Saint Barbara in art
Saint Barbara in art. Feast Day of St. Barbara is on 17 December in the Orthodox Church, and in the Catholic Church on December 4. St. Barbara (Varvara in Russian) lived in the third century in the city of Iliopole the Phoenician, she died in 306, venerated as a Christian martyr. In honor of her are named many geographical locations all over the world and even large asteroid, opened in 1883. Saint Barbara is depicted on the coat of arms of the village Vlasikha in the Moscow region. In 1995, Saint Barbara was declared heavenly patron of the strategic rocket forces of Russia. At destruction of the gold-domed St. Michael’s monastery in 1930s the relics of St. Barbara were given to the Museum, now they are held in the Vladimir Cathedral in Kiev, Ukrainian Orthodox Church.
Saint Barbara is depicted in art as standing by a tower with three windows, carrying a palm branch and a chalice, sometimes with cannons depicted by her side
Her father was a pagan and a representative of the aristocracy in Asia, under the Emperor Maximian. She is the patroness of sudden death that in Christianity is considered in most cases punishment as death without repentance and communion. In the Catholic Church she is one of the fourteen Holy helpers.
She featured a special beauty and the father locked her in the tower to hide her from prying eyes. During the period of captivity Barbara was studying the world around her, which was visible from the Windows.
Barbara came to the idea of a single creator. When her father allowed her to leave the Tower, Barbara met with Christians and took the baptism. She rejected an offer of marriage that she received through her father. When the father learned of the religion, the barbarian’s daughter was brutally tortured. Every morning her wounds were healed. Torches that were to be used to burn her went out as soon as they came near her. Finally she was condemned to death by beheading. Her father himself carried out the death-sentence. He got the punishment for this – he was struck by lightning on the way home and his body was consumed by flame.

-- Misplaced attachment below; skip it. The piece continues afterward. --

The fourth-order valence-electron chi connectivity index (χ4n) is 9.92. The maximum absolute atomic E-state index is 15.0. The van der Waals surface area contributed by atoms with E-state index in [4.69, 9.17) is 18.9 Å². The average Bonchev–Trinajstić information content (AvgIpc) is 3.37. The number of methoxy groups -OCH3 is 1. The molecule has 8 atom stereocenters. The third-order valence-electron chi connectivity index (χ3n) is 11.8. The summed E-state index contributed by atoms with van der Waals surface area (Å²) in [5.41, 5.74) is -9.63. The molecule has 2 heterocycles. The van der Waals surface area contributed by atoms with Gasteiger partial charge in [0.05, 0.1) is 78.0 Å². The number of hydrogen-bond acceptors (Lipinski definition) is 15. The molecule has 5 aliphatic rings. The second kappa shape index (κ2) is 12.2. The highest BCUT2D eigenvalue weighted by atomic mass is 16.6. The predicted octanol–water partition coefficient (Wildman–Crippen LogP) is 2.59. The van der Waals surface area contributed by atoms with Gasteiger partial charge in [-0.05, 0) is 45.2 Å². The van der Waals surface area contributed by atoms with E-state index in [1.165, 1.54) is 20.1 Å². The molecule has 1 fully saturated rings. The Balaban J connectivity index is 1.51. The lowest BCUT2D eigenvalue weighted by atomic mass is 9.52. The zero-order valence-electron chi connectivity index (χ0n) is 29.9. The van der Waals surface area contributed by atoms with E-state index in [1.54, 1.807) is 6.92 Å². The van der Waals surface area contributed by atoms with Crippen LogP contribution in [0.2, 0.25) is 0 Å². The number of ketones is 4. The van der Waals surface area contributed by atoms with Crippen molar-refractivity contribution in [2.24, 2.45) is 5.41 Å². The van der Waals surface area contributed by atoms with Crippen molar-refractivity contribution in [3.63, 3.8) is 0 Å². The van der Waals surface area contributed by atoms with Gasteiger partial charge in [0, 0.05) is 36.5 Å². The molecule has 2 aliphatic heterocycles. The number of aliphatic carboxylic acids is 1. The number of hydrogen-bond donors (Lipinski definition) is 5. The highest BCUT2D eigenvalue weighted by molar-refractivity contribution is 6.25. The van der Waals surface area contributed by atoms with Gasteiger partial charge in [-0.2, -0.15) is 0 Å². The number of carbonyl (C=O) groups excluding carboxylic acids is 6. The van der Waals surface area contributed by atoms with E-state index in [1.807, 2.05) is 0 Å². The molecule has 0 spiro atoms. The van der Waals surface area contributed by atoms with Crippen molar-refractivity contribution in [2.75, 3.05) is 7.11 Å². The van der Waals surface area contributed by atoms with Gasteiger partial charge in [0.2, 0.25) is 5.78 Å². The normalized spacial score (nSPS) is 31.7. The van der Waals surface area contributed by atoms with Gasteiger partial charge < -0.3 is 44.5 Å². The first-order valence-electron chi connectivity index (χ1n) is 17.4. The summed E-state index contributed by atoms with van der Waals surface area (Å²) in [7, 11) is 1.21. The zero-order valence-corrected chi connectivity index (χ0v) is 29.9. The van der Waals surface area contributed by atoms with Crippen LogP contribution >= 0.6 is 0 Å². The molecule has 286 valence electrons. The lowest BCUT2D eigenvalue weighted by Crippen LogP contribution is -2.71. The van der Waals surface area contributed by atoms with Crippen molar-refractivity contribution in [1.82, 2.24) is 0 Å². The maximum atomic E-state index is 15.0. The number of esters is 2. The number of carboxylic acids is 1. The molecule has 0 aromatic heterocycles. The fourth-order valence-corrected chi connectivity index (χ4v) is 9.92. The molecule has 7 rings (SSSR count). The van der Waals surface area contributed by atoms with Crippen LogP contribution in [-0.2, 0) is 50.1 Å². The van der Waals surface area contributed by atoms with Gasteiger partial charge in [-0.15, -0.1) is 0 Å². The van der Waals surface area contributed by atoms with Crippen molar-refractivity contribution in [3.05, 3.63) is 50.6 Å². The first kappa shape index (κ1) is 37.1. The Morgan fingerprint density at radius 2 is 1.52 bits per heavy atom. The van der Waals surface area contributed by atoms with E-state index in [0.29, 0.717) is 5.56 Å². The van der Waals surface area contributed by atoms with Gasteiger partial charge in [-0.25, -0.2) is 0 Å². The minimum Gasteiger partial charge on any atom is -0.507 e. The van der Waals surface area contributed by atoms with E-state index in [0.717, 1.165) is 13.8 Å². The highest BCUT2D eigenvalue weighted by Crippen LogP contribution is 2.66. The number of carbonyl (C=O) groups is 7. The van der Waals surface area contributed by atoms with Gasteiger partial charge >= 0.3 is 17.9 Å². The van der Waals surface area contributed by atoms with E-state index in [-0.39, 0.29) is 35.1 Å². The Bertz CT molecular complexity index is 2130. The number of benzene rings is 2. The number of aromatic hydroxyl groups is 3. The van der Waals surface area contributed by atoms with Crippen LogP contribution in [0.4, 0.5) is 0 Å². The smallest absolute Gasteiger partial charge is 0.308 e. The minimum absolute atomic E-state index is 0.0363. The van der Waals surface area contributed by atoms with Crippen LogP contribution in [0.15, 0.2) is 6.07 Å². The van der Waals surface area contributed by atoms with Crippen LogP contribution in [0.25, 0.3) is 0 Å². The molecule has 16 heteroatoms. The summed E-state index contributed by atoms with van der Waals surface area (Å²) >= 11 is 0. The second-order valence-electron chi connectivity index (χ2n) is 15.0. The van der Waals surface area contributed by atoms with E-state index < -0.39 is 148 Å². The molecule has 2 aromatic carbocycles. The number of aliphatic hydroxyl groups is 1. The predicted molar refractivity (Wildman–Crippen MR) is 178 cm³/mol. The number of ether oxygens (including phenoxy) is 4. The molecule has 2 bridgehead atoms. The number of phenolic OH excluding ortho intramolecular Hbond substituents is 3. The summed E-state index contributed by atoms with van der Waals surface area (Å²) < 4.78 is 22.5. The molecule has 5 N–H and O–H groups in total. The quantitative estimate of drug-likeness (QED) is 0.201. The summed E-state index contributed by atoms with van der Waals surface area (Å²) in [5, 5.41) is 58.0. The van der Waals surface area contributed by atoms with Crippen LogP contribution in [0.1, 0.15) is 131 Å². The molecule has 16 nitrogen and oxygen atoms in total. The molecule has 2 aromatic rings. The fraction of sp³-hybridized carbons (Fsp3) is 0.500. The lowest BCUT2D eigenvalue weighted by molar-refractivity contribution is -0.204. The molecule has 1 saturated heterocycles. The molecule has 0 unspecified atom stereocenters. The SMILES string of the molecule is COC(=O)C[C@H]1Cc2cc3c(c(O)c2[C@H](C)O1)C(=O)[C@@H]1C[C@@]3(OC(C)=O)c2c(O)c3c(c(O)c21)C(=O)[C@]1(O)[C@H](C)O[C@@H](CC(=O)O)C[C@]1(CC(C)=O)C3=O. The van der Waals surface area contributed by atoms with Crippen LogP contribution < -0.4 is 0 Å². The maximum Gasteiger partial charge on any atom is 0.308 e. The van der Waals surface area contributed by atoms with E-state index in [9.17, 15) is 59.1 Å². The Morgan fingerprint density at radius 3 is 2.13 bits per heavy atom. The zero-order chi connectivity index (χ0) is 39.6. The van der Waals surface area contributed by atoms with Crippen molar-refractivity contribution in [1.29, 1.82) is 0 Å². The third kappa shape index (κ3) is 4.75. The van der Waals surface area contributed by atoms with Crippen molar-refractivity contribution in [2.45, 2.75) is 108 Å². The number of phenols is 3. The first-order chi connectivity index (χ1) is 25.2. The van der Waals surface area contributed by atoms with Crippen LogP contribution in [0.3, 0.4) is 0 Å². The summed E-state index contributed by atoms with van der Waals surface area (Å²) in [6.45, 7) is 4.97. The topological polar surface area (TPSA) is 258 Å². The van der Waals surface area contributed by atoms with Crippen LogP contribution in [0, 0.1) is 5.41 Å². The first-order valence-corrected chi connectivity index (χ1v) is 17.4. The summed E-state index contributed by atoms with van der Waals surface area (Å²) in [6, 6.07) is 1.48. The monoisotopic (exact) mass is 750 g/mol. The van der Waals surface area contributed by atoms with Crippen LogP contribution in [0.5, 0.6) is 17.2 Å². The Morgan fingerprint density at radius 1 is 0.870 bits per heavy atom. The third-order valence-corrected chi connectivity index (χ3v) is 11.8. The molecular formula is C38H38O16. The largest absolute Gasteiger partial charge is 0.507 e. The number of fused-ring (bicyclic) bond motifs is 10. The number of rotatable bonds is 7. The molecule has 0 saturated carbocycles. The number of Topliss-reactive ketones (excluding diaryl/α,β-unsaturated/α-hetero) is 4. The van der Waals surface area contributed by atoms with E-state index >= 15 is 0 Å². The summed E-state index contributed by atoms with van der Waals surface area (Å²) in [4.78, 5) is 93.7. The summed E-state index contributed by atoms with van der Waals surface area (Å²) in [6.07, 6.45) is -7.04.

Barbara was buried by a Christian, Valentinus, and her tomb became the site of miracles. Barbara held true to her faith. Her body was divided into parts, for centuries they were passed from hand to hand, part of her is in Kiev.
Scholars doubt that St. Barbara existed as more than a legend that emerged during the second century. The story is that her father locked her away in a tower to prevent her from ever marrying. When she became a Christian he tried to kill her, then turned her in to the pagan authorities. Then he was killed by a bolt of lightning.
In parts of France, Germany, and Syria, St. Barbara’s Day is considered the beginning of the Christmas season. In southern France, especially in Provence, it is customary to set out dishes holding grains of wheat soaked in water on sunny window sills. There is a folk belief that if the ‘‘St. Barbara’s grain’’ grows quickly, it means a good year for crops. But if it withers and dies, the crops will be ruined. On Christmas Eve, the grain is placed near the cre`che as a
symbol of the coming harvest.
There is a similar custom in Germany and the Czech and Slovak republics, where cherry branches are placed in water and tended carefully in the hope that they will bloom on Christmas Eve. In Syria, St. Barbara’s Day is for feasting and bringing food to the poor. In Poland, St. Barbara’s Day is associated with weather prophecies. If it rains, it will be cold and icy on Christmas Day; if it’s cold and icy, Christmas will be rainy.
Holidays, Festivals, and Celebrations of the World- Dictionary 2005